GLA Writing Principles
We are Writers!
Children as writers
At the GLA, our vision is for everyone to know that they are writers. We strive to break down barriers so that all children can experience the joy of seeing their ideas come to life. We promote, ‘say it loud, say it proud for all to hear!’
Writing provides an opportunity to use literary devices to be creative and imaginative. This is not just for children! Adults at the GLA are given time to develop their own skills as writers, whilst enjoying the process of writing with dedicated training time.
Development of Oracy Skills
> Imitate, innovate, independent application
Our GLA writing strategy encompasses the key principles from ‘Talk 4 Writing' developed by Pie Corbett. Key to this, is the oral imitation of language - if you can't say a sentence, you won't be able to write it!
After this, children analyse and adapt the text before going on to write their own versions. Children will know this as the ‘imitate, innovate, independent application’ writing cycle.
High Quality Texts to Support Writing
> Chosen texts
The texts which children study, as part of their writing cycle, span a variety of genres: historical fiction, classic fairytales, humour, classic novels, poetry and the latest picks! Texts have been chosen to:
> provide the essential reference points for many writers (including works by classical authors);
> give children access to wider knowledge from differing viewpoints;
> explore literary devices
> Readers’ Theatre
Through daily class reading and Readers’ Theatre lessons, children develop an understanding of authorial intent. Extracts from our chosen high-quality texts allow children to convey meaning through their voice, facial expressions and gestures, whilst experiencing the enjoyment that reading aloud can bring.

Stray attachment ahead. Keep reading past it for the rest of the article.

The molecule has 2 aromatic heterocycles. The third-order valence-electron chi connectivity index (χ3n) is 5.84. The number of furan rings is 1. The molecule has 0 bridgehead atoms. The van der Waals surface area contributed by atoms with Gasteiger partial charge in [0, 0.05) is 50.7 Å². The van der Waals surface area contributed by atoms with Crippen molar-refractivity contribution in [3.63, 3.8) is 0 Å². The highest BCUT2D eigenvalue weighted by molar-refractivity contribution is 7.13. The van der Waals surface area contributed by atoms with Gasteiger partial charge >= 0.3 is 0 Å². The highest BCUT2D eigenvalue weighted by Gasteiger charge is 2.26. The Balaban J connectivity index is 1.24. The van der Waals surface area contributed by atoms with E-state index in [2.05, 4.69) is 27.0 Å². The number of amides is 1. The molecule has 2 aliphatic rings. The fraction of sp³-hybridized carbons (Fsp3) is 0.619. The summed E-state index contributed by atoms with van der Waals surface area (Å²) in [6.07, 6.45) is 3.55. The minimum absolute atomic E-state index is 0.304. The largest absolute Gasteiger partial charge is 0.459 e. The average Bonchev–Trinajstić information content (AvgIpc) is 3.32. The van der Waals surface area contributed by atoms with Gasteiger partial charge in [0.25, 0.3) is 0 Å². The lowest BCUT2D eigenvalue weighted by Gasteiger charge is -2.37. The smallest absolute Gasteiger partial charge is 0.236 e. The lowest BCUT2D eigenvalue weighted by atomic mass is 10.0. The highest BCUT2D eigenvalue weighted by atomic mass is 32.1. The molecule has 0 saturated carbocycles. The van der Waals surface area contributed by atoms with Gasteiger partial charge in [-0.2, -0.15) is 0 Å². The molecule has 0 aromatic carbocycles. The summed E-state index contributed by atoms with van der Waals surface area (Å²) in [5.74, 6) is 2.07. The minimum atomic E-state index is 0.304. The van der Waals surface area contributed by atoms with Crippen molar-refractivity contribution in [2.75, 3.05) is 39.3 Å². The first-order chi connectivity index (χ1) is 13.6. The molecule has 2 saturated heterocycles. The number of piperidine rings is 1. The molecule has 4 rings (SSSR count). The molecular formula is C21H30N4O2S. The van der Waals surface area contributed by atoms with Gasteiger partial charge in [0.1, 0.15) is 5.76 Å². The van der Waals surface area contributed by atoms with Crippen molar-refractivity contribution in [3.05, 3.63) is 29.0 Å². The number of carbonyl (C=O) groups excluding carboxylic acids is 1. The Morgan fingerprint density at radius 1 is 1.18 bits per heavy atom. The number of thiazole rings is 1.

> Supporting ideas
We want to expand children‘s ideas and imagination, ensuring all children build a repertoire of ideas from differing authors. During innovation and independent application stages, children are able to ‘magpie‘ ideas, vocabulary, phrases and sentences from the text to support their own writing.
Combining Writing Skills
> Explicit Grammar Teaching
The GLA follow the National Curriculum and explicitly teach grammar skills from the designed programmes of study. Dedicated skills lessons ensure children are taught the grammar skills necessary to understand and apply literary devices. Grammar starters ensure children revisit the skills often.
> Contextualised Grammar
Through modelled texts, children are shown the grammar to be taught in context. Children will identify the grammar, before explicit grammar lessons teach the skill. Children will apply this knowledge through ‘short burst writing'. Dictation sentences provide children the opportunity to practise the grammar skills in a variety of different sentences.
Essential Letters and Sounds (ELS) provides children with the phonetical knowledge required to recognise and write the many graphemes of the English language. The spelling strategy builds upon the need for oral rehearsal; children say the word, before breaking down into the single phonemes ready to spell. As children enter KS2, ELS strategies continue to be used, progressively building the knowledge of spelling patterns and the relationship between spelling and meaning.
Children need to develop fluent, legible and, eventually, speedy handwriting. In doing so children can effectively communicate across the curriculum. The Nelson Handwriting scheme provides a progressive sequenced to formation of letters and joins and closely follows the ELS progression of letters.